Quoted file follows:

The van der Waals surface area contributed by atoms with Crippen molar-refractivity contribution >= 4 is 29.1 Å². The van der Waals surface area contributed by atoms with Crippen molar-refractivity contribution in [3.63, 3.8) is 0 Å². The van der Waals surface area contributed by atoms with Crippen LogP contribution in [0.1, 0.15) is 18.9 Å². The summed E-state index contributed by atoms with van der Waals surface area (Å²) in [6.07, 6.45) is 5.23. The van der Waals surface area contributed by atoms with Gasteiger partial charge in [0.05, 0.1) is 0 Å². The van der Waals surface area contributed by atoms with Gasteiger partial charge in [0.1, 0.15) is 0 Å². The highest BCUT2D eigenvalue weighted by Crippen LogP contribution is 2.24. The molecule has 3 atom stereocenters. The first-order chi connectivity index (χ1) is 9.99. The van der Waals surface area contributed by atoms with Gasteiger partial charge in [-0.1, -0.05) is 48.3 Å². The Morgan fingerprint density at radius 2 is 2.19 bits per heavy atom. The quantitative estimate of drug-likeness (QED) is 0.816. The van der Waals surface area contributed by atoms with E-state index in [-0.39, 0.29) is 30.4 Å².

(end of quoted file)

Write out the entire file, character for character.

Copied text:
The van der Waals surface area contributed by atoms with Crippen molar-refractivity contribution >= 4 is 29.1 Å². The van der Waals surface area contributed by atoms with Crippen molar-refractivity contribution in [3.63, 3.8) is 0 Å². The van der Waals surface area contributed by atoms with Crippen LogP contribution in [0.1, 0.15) is 18.9 Å². The summed E-state index contributed by atoms with van der Waals surface area (Å²) in [6.07, 6.45) is 5.23. The van der Waals surface area contributed by atoms with Gasteiger partial charge in [0.05, 0.1) is 0 Å². The van der Waals surface area contributed by atoms with Gasteiger partial charge in [0.1, 0.15) is 0 Å². The highest BCUT2D eigenvalue weighted by Crippen LogP contribution is 2.24. The molecule has 3 atom stereocenters. The first-order chi connectivity index (χ1) is 9.99. The van der Waals surface area contributed by atoms with Gasteiger partial charge in [-0.1, -0.05) is 48.3 Å². The Morgan fingerprint density at radius 2 is 2.19 bits per heavy atom. The quantitative estimate of drug-likeness (QED) is 0.816. The van der Waals surface area contributed by atoms with E-state index in [-0.39, 0.29) is 30.4 Å².